Author: Dr. Michelle Durkin on 16 June 2020
Back in the fall I wrote about taking care not only of your physical health, but your mental and emotional health as well.
I also shared a few strategies that work for me. Today I want to dig a little deeper into some of those strategies and maybe even share a few more.
If we look at the brain through the lens of neurotransmitters, there are important nutritional considerations to make.
Our brain has five main neurotransmitters: serotonin, dopamine, acetylcholine, norepinephrine, and GABA. They are made from amino acids, which are derived from protein, and require certain vitamins or minerals as co-factors in their production.
TIP #1: a diet deficient in protein will reduce the number of amino acids available for neurotransmitter production.
TIP #2: methylated B vitamins and magnesium are the most important co-factors for neurotransmitter production.
All of these neurotransmitters are like pressing the gas pedal, except GABA, it is like pressing the brake.
Most people need GABA support first, but over time will need support for other neurotransmitters like serotonin and dopamine.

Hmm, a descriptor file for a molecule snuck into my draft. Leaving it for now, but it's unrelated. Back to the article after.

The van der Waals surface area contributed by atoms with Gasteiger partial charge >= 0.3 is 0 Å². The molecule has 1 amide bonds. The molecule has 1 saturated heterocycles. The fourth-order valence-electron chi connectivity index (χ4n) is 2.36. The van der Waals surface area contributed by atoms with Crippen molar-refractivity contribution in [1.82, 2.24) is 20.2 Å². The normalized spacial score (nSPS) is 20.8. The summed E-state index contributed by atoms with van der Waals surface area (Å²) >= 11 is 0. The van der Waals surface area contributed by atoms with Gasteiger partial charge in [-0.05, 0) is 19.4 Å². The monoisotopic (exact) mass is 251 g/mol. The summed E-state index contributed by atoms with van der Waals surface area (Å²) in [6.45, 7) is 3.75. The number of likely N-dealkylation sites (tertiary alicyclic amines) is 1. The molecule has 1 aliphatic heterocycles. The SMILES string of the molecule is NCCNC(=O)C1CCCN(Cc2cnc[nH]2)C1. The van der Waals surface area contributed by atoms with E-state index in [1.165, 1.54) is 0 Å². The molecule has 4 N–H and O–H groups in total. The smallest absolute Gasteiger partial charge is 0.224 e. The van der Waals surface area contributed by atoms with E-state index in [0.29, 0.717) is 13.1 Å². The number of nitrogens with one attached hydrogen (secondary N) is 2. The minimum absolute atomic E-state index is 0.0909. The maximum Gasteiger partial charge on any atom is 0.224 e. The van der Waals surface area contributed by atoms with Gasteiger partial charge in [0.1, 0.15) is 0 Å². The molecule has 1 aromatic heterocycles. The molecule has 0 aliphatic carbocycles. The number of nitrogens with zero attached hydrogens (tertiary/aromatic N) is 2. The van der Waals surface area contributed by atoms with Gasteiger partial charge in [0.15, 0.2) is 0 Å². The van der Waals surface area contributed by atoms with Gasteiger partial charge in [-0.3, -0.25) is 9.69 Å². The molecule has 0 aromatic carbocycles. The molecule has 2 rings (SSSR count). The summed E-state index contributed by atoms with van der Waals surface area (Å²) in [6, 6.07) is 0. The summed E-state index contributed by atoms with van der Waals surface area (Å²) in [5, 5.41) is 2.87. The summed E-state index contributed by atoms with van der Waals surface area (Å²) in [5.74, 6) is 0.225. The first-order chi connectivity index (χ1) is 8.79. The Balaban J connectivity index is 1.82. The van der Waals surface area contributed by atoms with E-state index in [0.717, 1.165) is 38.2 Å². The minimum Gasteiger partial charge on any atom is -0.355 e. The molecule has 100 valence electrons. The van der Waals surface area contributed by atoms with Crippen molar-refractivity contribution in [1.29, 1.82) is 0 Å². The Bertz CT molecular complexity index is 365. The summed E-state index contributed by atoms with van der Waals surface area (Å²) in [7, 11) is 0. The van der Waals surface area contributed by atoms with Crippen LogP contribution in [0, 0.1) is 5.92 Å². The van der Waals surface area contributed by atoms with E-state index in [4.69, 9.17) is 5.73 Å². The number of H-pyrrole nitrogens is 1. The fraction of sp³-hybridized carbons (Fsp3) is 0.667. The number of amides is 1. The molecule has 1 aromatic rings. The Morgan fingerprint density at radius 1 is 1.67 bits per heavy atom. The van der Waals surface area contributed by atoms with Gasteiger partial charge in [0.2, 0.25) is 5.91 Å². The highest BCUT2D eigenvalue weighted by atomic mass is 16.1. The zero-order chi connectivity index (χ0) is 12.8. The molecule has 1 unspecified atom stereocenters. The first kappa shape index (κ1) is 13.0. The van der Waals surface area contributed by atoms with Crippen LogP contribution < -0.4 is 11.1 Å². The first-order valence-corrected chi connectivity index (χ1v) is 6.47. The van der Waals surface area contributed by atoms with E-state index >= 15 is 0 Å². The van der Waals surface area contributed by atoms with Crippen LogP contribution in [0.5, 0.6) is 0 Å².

Disruptions in sleep may be your first indicator that your body needs more nutritional support.
TIP #3: L-theanine is a GABA agonist but it also provides overall neurotransmitter balance with serotonin and dopamine. It works best given twice a day as it has a short half life.
Neurotransmitter secretion is also influenced by inflammatory markers called cytokines.
Inflammation in the brain is what we call silent inflammation and sometimes it will manifest itself as anxiety and/or depression. This is because of the gut/brain connection via the nervous system.
TIP #4: Identifying and addressing inflammation in the gut is an essential component of any treatment plan because of the gut-brain connection (if you have never heard this before check out my previous article).
TIP #5: Fish oils like EPA and DHA are neuromodulatory, anti-inflammatory, and exhibit antidepressant effects.
Your brain is over 60% fat. So just like dietary protein, dietary fat is a key component of the cells in your brain. If you are eating the wrong fats they become part of your cell membranes. Vice versa if you are eating the right fats, like omega 3’s, they become part of your cell membranes.
Structure will influence function. So make sure you are giving your brain the right building blocks for optimal function.
Now I would love to hear from you! What is one thing that you learned from this article? Leave a comment below and I’ll be back next week with another edition of Doctor as Teacher Tuesday. If you found this article beneficial don’t be shy to share.
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